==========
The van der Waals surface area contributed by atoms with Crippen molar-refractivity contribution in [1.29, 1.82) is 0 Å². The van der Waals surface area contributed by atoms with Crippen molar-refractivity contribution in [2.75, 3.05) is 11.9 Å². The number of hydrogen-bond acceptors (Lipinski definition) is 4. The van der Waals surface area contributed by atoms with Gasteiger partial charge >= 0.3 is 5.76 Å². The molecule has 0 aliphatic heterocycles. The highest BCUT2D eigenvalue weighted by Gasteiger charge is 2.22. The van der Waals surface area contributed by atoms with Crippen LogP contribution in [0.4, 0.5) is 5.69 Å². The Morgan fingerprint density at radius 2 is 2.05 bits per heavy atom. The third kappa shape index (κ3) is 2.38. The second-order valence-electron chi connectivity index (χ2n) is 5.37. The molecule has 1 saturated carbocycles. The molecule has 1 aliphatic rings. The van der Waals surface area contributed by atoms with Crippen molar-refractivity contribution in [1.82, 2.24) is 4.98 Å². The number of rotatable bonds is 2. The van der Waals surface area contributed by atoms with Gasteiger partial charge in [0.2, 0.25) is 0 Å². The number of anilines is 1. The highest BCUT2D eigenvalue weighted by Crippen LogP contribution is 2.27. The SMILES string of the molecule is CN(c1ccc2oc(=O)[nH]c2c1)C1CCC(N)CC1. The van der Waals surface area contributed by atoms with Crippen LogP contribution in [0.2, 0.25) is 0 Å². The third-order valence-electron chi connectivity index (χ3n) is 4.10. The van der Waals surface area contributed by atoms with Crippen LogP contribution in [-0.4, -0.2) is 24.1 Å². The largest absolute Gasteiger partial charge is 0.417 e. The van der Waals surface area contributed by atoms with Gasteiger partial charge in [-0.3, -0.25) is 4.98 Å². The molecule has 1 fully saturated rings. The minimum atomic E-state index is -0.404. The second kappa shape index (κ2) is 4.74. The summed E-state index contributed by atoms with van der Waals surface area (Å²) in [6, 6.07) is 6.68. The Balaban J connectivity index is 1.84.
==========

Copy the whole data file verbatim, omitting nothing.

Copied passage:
The van der Waals surface area contributed by atoms with Crippen molar-refractivity contribution in [1.29, 1.82) is 0 Å². The van der Waals surface area contributed by atoms with Crippen molar-refractivity contribution in [2.75, 3.05) is 11.9 Å². The number of hydrogen-bond acceptors (Lipinski definition) is 4. The van der Waals surface area contributed by atoms with Gasteiger partial charge >= 0.3 is 5.76 Å². The molecule has 0 aliphatic heterocycles. The highest BCUT2D eigenvalue weighted by Gasteiger charge is 2.22. The van der Waals surface area contributed by atoms with Crippen LogP contribution in [0.4, 0.5) is 5.69 Å². The Morgan fingerprint density at radius 2 is 2.05 bits per heavy atom. The third kappa shape index (κ3) is 2.38. The second-order valence-electron chi connectivity index (χ2n) is 5.37. The molecule has 1 saturated carbocycles. The molecule has 1 aliphatic rings. The van der Waals surface area contributed by atoms with Crippen molar-refractivity contribution in [1.82, 2.24) is 4.98 Å². The number of rotatable bonds is 2. The van der Waals surface area contributed by atoms with Gasteiger partial charge in [0.2, 0.25) is 0 Å². The number of anilines is 1. The highest BCUT2D eigenvalue weighted by Crippen LogP contribution is 2.27. The SMILES string of the molecule is CN(c1ccc2oc(=O)[nH]c2c1)C1CCC(N)CC1. The van der Waals surface area contributed by atoms with Crippen LogP contribution in [0.2, 0.25) is 0 Å². The third-order valence-electron chi connectivity index (χ3n) is 4.10. The van der Waals surface area contributed by atoms with Crippen LogP contribution in [-0.4, -0.2) is 24.1 Å². The largest absolute Gasteiger partial charge is 0.417 e. The van der Waals surface area contributed by atoms with Gasteiger partial charge in [-0.3, -0.25) is 4.98 Å². The molecule has 1 fully saturated rings. The minimum atomic E-state index is -0.404. The second kappa shape index (κ2) is 4.74. The summed E-state index contributed by atoms with van der Waals surface area (Å²) in [6, 6.07) is 6.68. The Balaban J connectivity index is 1.84.